Offering 3000 mAh of electricity as 12v, it can keep the Helix 5 running for roughly 3.5 hours.
And since they’re inexpensive, more than one in a modified clear plastic storage box can give you a full day of juice at a reasonable cost.
Unfortunately, some users complain about these packs failing to charge soon after purchase. That said, customer service from TalentCell is excellent, so this is a risk you may want to take.
Best Batteries for Trolling Motors and FishFinder Combos
Best Batteries for Trolling Motors and FishFinder Combos
Type: Deep Cycle
Weight: 23.1 lbs.
Size: 7.68" x 5.16" x 6.14”
Capacity: 35 Ah
Interstate Batteries’ Deep Cycle model was designed to power wheelchairs, but its light weight and small size have made it a popular choice to run trolling motors and fishfinders on small boats. At just 23.1 pounds, you’ll have a hard time finding anything lighter. It’s pretty small, too, and if you’re handy, you might be able to modify a tough plastic bin instead of opting for a larger battery box. For kayakers, that’s a combination to take seriously.
Offering 35 Ah, it can run the Newport Vessels 55 for roughly half an hour at 100 percent. But customers report four to five hours of battery life when operating similar trolling motors and the Helix 5 simultaneously.
For budget-minded anglers, this is a great choice.
VMAX’s deep cycle AGM battery is built tough to take the abuse of the outdoors, and if you need a battery that can take a beating, this is a good place to start your search.
At 67 pounds, it’s no lightweight, and you’ll need to think carefully about how it’ll affect your ‘yak’s trim. It isn’t small, either, and in a battery box, you can pretty much guarantee that it’s going to end up in the stern well.
The good news? It provides 100 Ah of power, which is enough electricity to run the Newport Vessels 55 for 1.6 hours at 100 percent. If you can keep the throttle at a lower setting, you’ll get even more battery life--something in the order of three to four hours at 50 percent. It won’t even notice the draw of a fishfinder, so no worries there!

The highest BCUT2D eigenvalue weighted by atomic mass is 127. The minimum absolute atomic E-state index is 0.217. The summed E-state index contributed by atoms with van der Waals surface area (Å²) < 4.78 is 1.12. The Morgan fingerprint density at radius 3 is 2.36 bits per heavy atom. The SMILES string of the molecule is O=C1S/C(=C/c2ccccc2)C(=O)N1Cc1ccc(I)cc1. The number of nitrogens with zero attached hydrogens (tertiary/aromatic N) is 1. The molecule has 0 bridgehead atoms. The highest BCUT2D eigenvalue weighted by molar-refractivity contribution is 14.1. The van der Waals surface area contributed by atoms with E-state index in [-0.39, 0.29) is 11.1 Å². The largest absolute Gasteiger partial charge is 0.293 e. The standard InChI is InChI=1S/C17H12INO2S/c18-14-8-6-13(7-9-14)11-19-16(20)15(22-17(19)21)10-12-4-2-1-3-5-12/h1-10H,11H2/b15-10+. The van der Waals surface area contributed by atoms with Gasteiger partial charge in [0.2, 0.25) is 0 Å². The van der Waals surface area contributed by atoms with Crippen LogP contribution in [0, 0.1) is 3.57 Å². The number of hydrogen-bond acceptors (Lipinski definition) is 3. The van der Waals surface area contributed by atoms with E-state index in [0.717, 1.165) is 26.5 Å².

These also don’t come cheap, so if you need a budget option, you’ll want to look elsewhere.
Optima Batteries’ Blue Top is well-known in the boating world, and it’s a reliable, dual use battery that you’ll find on plenty of bass boats. For kayakers, its ability to double as a starting motor doesn’t come into play, but its light weight does.
At just 43.5 pounds, this is a trim choice, offering 55 Ah, or about an hour at 100 percent throttle on the Newport Vessels 55. If you’re not running long distances on your ‘yak, or you can take your time in a lower throttle setting, this battery may offer the life you need at a weight you can manage. But be warned, the Blue Top isn’t a budget-friendly option.
Another downside is that some customers report short service life for this battery, though that may be due to improper charging.
If money is no object, Renogy’s lithium marine battery might be the best choice. At just 28.1 pounds, it delivers the same power as the VMAX at roughly one-third of the weight. For kayak anglers, that nothing to sneeze at.
If treated well, this battery can provide an incredible 7,000 recharge cycles, far more than any conventional deep cycle competitor.
Like the VMAX, you can expect about 1.6 hours at 100 percent throttle running a Newport Vessels 55. Expect longer battery life at lower output.
Be warned--this battery is a premium option at a premium price!
Our Pick - The TalentCell Rechargeable 12V/8300mAh DC Output Lithium Ion Battery Pack and the Interstate Batteries Sealed Lead Acid (AGM) Deep Cycle Battery - DCM0035 replacement battery
For kayakers, size and weight are critical considerations, and while all of these batteries can be good choices depending on your needs, these two really stand out to me.
TalentCell’s 8300 mAh battery pack is ideal for anglers who run a fishfinder but still prefer to paddle. Tiny, lightweight, and powerful, it has the juice you need for all-day adventures on the water. With LED lights to keep you aware of its power level, this is a fantastic option since its price, size, weight, and battery life are hard to beat.
But if you run a trolling motor, external battery packs can’t get the job done. Instead, you’ll need to turn to their larger, heavier rivals. And while there are a lot of great options when size and weight don’t matter, on a ‘yak, that’s never the case. This is where the Interstate Batteries Deep Cycle really shines. Lighter and smaller than its competitors, it has the power to keep your motor and fishfinder running, as long as you’re conservative with the throttle. Best yet, it’s budget-friendly, too!
While none of these batteries are a bad choice, I’m confident that these two deliver the best performance in the smallest, lightest package.